Prenatal check-ups in China

After an exciting announcement it’s time to get started with pregnancy blogging with a Chinese twist! Since we’ve known about the pregnancy I’ve done bunch of paperwork, chosen the hospital and the doctor for check-ups (but no idea where to give birth!) and had three ultrasounds already.

As I’m married to a local guy, I surprisingly found out that I’m eligible for some free check-ups just like any other Chinese woman in this city! Getting these required quite a lot of paper work, but all was done within a few kilometers from our house. Because we live in the Huangpu district, I also had to choose a local hospital for having prenatal check-ups in order to enjoy the benefits. Luckily my sister-in-law is a nurse and had her baby just few days ago, so she recommended her own hospital and doctor for me.

My first impression of Doctor Xiong wasn’t that pleasant as she was busy and ignored me completely and asked questions about me through my sister-in-law. Luckily I found her to be a nice person during my first official prenatal visit earlier this week. I was a bit afraid that the topic of weight would come up, as she had scolded my sister-in-law for putting up so much extra weight during her pregnancy, but for now she just reminded me to eat as I had lost some weight during my first trimester.

Funny things about seeing the doctor in China is that you are in charge of filing your paperwork and all your test results. You get a A4 booklet where all the information will be written and all the test slips will be glued on during the 9 months of pregnancy. This means that in the end you have a huge bunch of paper to carry around!

Chinese hospitals can seem like a maze sometimes, often requiring running around the hospital and asking nurses where you need to go every step of the way. Getting my self registered for prenatal care would have been almost impossible without my knowledgeable sister-in-law that held my hand through the process. After registering things got much easier as I can just schedule my appointments directly with my doctor through WeChat.

This is all for now, but what aspects of being pregnant in China would you like to read on my blog? Are you interested in the practical things like finding a good doctor or how much it actually costs? Or perhaps you want to know about the cultural differences between being pregnant in China vs. Finland? Let me know your thoughts and wishes in the comments!

  • Ellen

    Yes, it is bizarre to see doctors at public hospitals in China… It takes quite a lot of time and effort to find a doctor you trust. However, I have to pay the credit to the Chinese hospitals: even if you pay by yourself, check-ups here are so cheap! I paid 156 yuan for a 3D ultrasound. A regular ultrasound is slightly over 100 yuan. And to be honest, there’s a good side about having all the papers with you. During my pregnancy I had some check-ups in one country, then another, then the third country, and sometimes it was inconvenient to ask the doctor to give me all the data and results, because it was “troublesome” to print out (or copy) it.
    Can you compare in one of the next blog entries the birth facilities in China and in Finland and which methods (water birth, on the back, on a chair etc…) they prefer in each country?

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    Sara Jaaksola Reply:

    True! The check-ups are very cheap in local hospitals. In Finland many use 100 to 200 euros for the early ultrasound, but in China I paid just a little over 100rmb.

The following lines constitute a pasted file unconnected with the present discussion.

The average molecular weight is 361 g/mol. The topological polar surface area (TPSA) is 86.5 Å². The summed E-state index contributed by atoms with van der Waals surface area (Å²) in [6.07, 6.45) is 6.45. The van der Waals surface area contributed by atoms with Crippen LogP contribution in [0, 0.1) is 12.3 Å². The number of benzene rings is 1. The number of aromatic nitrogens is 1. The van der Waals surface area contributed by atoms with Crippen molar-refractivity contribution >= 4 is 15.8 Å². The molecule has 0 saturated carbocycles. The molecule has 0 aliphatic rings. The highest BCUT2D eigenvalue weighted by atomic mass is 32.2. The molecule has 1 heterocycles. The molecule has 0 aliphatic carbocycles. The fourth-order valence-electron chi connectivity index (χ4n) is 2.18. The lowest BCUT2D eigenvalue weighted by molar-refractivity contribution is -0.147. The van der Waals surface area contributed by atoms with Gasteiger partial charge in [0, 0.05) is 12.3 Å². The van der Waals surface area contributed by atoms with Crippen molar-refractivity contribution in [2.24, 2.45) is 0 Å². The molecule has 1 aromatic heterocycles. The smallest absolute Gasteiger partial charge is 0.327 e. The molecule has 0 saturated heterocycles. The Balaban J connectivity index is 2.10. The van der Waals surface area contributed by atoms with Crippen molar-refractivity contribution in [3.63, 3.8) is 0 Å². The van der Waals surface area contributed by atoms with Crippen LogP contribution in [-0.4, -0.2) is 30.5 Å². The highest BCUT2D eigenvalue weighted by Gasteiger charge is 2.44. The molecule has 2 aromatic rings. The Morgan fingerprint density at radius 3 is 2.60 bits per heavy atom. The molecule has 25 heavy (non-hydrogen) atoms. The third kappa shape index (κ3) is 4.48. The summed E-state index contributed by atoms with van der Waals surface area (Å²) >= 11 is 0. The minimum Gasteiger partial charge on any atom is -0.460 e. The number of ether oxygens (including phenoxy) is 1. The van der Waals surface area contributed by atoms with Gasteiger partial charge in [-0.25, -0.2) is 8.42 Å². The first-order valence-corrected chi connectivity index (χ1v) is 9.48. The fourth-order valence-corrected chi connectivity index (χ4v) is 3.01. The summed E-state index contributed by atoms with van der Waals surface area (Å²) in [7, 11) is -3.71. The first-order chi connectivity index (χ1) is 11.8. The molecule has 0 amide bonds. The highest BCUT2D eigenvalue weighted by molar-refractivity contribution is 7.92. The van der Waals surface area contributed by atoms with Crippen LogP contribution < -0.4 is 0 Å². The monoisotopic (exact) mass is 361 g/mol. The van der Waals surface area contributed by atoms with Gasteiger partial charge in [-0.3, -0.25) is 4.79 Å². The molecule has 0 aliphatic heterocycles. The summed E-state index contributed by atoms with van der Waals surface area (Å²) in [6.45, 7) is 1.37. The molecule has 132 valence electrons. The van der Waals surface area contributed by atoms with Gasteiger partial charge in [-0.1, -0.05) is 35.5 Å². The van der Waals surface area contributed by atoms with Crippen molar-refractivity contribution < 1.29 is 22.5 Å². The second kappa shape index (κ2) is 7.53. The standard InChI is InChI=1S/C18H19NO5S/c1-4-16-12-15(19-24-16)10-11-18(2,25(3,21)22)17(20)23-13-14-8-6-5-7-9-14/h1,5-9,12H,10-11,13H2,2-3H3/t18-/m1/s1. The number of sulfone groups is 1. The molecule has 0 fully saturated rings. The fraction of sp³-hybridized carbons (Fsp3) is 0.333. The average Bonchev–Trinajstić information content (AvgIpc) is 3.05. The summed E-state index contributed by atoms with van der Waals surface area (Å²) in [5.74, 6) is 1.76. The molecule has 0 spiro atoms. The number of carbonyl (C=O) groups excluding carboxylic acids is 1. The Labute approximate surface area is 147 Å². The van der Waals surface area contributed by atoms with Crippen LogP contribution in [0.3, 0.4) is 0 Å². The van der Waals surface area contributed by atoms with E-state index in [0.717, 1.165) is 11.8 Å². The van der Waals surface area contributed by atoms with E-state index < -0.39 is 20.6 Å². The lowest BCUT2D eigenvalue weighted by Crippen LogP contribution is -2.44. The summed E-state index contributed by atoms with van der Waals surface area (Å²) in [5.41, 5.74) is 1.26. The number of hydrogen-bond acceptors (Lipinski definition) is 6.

Like I told Timo, I don’t really know that much about how things are in Finland as I haven’t experienced it. But after my holiday in Finland I’ll be able to tell more :)

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    R Zhao Reply:

    It is cheap, but it can add up, especially since they want you to get ultrasounds and blood tests every few weeks (more if you are having issues during your pregnancy) whereas in my home country there would only be about 2-3 ultrasounds done in total. My friend is in Guangzhou and she is having a lot of health issues while pregnant and ends up spending over 1000 rmb for each appointment with all the tests.

    That’s great that you are able to get free care. Is it through the government or your husband’s work? I was under the impression that most Chinese women pay for their prenatal care.

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    Sara Jaaksola Reply:

    I have to agree, even though the extra ultrasounds are cheaper than in Finland, cause in Finland you would need to go to a private clinic. But of course the basic check ups are all free in Finland, can’t really compete with that.

    The free check ups, only a few, not too many, that I get for free are through the local 街道 to manages the local area, so nothing to do with my husband’s work. I guess all Chinese woman are able to get these, but just have to do these check ups in one of the designed hospitals in the district.

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  • I’d love to hear more about the differences between Finland and China :)
    Though I know how it is in Finland I could only hear stories thus far about the process in China and truth to be told, each story was totaly different that it seemed they all talked about different countries..

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    Sara Jaaksola Reply:

    At the moment I don’t know much how things are done in Finland, but next month I have a “neuvola” appointment in Finland so I’ll know more then and can compare the two better :)

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    Timo Reply:

    Thats great. Compared to Germany the system in Finland is really really great with Neuvola.

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